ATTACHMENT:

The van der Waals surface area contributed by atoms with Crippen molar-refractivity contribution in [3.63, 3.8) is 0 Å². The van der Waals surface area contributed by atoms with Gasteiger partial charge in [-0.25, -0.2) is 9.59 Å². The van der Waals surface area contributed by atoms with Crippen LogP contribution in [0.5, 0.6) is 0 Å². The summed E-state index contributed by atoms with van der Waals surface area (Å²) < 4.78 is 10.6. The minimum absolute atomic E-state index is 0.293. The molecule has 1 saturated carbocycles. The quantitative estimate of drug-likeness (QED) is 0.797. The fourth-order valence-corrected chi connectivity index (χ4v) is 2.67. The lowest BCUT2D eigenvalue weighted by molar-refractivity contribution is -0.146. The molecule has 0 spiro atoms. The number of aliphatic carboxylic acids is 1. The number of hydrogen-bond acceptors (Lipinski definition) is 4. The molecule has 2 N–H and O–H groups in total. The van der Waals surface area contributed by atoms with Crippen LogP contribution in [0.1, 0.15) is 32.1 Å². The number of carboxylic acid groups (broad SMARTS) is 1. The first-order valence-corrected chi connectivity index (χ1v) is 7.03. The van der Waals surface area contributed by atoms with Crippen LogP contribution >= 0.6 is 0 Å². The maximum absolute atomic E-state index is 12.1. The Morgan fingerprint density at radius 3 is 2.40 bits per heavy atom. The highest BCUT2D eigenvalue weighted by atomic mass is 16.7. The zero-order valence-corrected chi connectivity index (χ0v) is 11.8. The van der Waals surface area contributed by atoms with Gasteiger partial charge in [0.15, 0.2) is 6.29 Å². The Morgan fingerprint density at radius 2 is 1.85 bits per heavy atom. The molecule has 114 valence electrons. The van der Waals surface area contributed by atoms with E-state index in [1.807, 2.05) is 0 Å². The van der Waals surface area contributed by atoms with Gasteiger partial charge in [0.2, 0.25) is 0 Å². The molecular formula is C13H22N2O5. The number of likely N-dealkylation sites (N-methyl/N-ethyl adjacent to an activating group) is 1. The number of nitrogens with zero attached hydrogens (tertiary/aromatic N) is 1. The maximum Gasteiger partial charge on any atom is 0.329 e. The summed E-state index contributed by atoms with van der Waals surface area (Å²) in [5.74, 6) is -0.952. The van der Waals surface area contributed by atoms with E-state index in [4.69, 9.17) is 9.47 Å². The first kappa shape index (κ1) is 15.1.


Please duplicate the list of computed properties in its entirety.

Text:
The van der Waals surface area contributed by atoms with Crippen molar-refractivity contribution in [3.63, 3.8) is 0 Å². The van der Waals surface area contributed by atoms with Gasteiger partial charge in [-0.25, -0.2) is 9.59 Å². The van der Waals surface area contributed by atoms with Crippen LogP contribution in [0.5, 0.6) is 0 Å². The summed E-state index contributed by atoms with van der Waals surface area (Å²) < 4.78 is 10.6. The minimum absolute atomic E-state index is 0.293. The molecule has 1 saturated carbocycles. The quantitative estimate of drug-likeness (QED) is 0.797. The fourth-order valence-corrected chi connectivity index (χ4v) is 2.67. The lowest BCUT2D eigenvalue weighted by molar-refractivity contribution is -0.146. The molecule has 0 spiro atoms. The number of aliphatic carboxylic acids is 1. The number of hydrogen-bond acceptors (Lipinski definition) is 4. The molecule has 2 N–H and O–H groups in total. The van der Waals surface area contributed by atoms with Crippen LogP contribution in [0.1, 0.15) is 32.1 Å². The number of carboxylic acid groups (broad SMARTS) is 1. The first-order valence-corrected chi connectivity index (χ1v) is 7.03. The van der Waals surface area contributed by atoms with Crippen LogP contribution >= 0.6 is 0 Å². The maximum absolute atomic E-state index is 12.1. The Morgan fingerprint density at radius 3 is 2.40 bits per heavy atom. The highest BCUT2D eigenvalue weighted by atomic mass is 16.7. The zero-order valence-corrected chi connectivity index (χ0v) is 11.8. The van der Waals surface area contributed by atoms with Gasteiger partial charge in [0.15, 0.2) is 6.29 Å². The Morgan fingerprint density at radius 2 is 1.85 bits per heavy atom. The molecule has 114 valence electrons. The van der Waals surface area contributed by atoms with E-state index in [1.807, 2.05) is 0 Å². The van der Waals surface area contributed by atoms with Gasteiger partial charge in [0.2, 0.25) is 0 Å². The molecular formula is C13H22N2O5. The number of likely N-dealkylation sites (N-methyl/N-ethyl adjacent to an activating group) is 1. The number of nitrogens with zero attached hydrogens (tertiary/aromatic N) is 1. The maximum Gasteiger partial charge on any atom is 0.329 e. The summed E-state index contributed by atoms with van der Waals surface area (Å²) in [5.74, 6) is -0.952. The van der Waals surface area contributed by atoms with E-state index in [4.69, 9.17) is 9.47 Å². The first kappa shape index (κ1) is 15.1.